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Sunday
Jun092019

Summer Scenes in the Garden

Summer is here, and the deep greening of the garden has begun. A few perennials and annuals celebrate our heat and humidity and provide splashes of color, but these hot months are all about foliage in its myriad forms and variegations. 

First, some color: This tropical hibiscus is so beautiful that I plan to bring it inside later to overwinter. For now it sits on our patio, and I have a good view of it from our kitchen and dining room.

Here are a few more June blooms:The large top photo is from my new pollinator garden, with purple Veronica and perennial Helenium. Do you see the bee? Small photos left to right: Hummingbird plant, Dicliptera suberecta, is also known as Uruguayan firecracker plant; One of the very best yellow reblooming daylilies is Hemerocallis 'Going Bananas'; Hydrangea quercifolia 'Snowflake' has double blooms, unlike the common oak leaf hydrangea, which has single blooms; 'Anthony Waterer' Spirea has May - June blooms but will produce more flowers if spent blooms are removed.

When the day is nearly done - but not quite - the sun sends shafts of light through the woodland garden. It is my favorite time of the day. Sparks flash under and over and through the foliage; and like a soul lifted out of darkness, the garden is transformed.

Here are closer views of some of the woodland plants:Clockwise from top left: Breynia disticha is called Snow on the Mountain bush and also Snowbush. It is not hardy in my area. It is in a pot, and I will bring it inside for winter; Hosta 'Rhino Hide'; Cercis canadensis 'Whitewater' is a weeping variegated redbud tree; Zantedeschia albomaculata, or White Spotted Leaf Calla Lily; Fatsia 'Spider's Web'; Bird's nest fern (Asplenium nidus) is another plant in my garden that is not hardy. It is in a pot so I can bring it in for winter.

Clockwise from top left: Peacock moss (Selaginella uncinata) and Athyrium filix-femina, commonly called lady fern, grow next to a mossy rock; A close-up of the Peacock moss; Native Trillium and Autumn Fern (Dryopteris erythrosora);Hostas are beginning to bloom - I don't remember the name of this one!

Finally, here is a Daddy Longlegs, stretched out, taking it easy on a hosta leaf. This non-venomous insect has 6 legs and is not a true spider:

Happy Gardening!

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Reader Comments (12)

Your garden is growing luxuriantly and all of those lovely blooms are like icing on the cake. I too love certain hours in the day to view the garden. Early morning gives that soft light that not only awakens the garden but it stirs the soul.

June 10, 2019 | Unregistered CommenterLisa at Greenbow

How lovely all of the green is, giving the illusion of a cool place in the garden. Always enjoy seeing what's going on in your neck of the woods. xo

Your woodland garden is very enticing! I love all the cool green foliage and the dappled light. Summer arrived here yesterday by my reckoning and the cool shady spots in my own garden are few and far between.

June 10, 2019 | Unregistered CommenterKris P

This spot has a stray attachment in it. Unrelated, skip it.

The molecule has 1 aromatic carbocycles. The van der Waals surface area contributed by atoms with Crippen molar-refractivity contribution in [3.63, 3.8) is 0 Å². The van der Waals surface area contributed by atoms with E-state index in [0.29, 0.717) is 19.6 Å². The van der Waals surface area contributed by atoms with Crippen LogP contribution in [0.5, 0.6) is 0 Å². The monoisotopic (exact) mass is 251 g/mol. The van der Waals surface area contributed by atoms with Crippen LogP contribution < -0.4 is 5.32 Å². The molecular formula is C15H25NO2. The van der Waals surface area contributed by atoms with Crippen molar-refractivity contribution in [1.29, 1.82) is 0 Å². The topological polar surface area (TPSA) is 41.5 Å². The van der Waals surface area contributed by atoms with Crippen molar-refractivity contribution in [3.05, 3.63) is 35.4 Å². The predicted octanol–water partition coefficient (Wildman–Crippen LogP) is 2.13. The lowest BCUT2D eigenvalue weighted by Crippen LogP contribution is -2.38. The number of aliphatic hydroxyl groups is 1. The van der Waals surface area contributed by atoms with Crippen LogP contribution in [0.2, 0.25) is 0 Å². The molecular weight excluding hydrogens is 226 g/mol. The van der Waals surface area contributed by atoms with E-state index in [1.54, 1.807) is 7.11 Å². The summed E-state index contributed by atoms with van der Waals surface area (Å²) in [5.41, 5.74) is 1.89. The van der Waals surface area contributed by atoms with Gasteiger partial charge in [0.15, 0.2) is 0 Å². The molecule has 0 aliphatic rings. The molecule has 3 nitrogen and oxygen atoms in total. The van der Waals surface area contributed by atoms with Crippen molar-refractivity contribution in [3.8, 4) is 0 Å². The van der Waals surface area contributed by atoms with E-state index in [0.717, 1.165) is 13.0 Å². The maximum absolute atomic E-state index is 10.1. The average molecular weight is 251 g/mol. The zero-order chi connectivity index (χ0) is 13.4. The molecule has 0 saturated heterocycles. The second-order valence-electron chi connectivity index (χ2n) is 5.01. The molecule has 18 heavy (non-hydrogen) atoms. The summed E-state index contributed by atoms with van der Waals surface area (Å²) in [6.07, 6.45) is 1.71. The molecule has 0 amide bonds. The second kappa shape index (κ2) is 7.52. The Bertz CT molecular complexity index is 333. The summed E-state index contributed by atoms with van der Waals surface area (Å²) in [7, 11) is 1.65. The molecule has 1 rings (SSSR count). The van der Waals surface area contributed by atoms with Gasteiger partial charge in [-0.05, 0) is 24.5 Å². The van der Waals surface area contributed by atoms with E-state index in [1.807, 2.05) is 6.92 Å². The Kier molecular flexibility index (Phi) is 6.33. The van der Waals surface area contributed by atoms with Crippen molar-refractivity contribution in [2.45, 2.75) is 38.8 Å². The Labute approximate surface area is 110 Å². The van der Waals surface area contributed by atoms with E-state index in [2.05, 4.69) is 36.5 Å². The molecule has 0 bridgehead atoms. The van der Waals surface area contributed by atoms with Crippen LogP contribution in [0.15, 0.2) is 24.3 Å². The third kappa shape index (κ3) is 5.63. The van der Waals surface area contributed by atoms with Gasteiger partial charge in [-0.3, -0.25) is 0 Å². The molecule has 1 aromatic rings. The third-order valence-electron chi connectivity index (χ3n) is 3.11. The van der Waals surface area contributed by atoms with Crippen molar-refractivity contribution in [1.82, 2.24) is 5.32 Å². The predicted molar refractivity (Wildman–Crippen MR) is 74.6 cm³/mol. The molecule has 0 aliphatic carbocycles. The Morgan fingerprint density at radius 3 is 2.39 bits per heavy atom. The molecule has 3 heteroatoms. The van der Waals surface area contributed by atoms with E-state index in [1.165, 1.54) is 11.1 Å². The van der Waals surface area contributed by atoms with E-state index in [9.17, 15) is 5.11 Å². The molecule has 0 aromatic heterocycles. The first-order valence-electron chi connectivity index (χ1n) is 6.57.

Oh thank you, Deb. This is such a beautiful, magical post. I know what you mean about the angled light in the woodland--so special. I really like the birdbath with the moss and the glass globe--really nifty!

June 10, 2019 | Unregistered CommenterBeth@PlantPostings

Enjoyed chatting with you through the curtain this morning! Your blog is lovely and the photography beautiful. Looking forward to enjoying this for a long time to come.

June 11, 2019 | Unregistered CommenterSarah Jones

Lovely summer scenes Deb!

June 11, 2019 | Unregistered CommenterDenise

Hi everyone! Thanks for stopping by and taking time to comment. I appreciate you all! Sara, I enjoyed talking to you today! Thank you for your kind comment about my blog. Best wishes, Deb

June 11, 2019 | Registered CommenterDeborah Elliott

The flowers are beautiful, but I especially love your fabulous variety of foliage.

June 20, 2019 | Unregistered CommenterJean

Your blue bridge is a new darker colour, or that the effect of evening light?
Crystal ball is a perfect finishing touch!

July 9, 2019 | Unregistered CommenterDiana Studer

Deb, this red hibiscus is awesome. How did you manage to plant it? Definitely you have to overwinter it inside, in my climate it also wouldn't survive. I love late spring and summer because the whole garden is blooming. And I also love taking photos of mine flowers but also of the flowers I come across. The owl's claws (helenium) is the plant that I grow since few years. I order its seeds from https://gardenseedsmarket.com/orange-sneezeweed-owls-claws-seeds-helenium-hoopesii.html and it is definitely better that to buy seedlings. I love its intensive yellow colour which looks perfect not only on photos!

July 14, 2019 | Unregistered CommenterPola

Hi Pola, thanks for stopping by my blog! The hibiscus is planted in a pot, which I can easily move inside when the time comes. Best wishes, Deb

July 14, 2019 | Registered CommenterDeborah Elliott

Look like i'm in the garden of Eden if i staying in your garden.

July 26, 2019 | Unregistered CommenterVanna Leho

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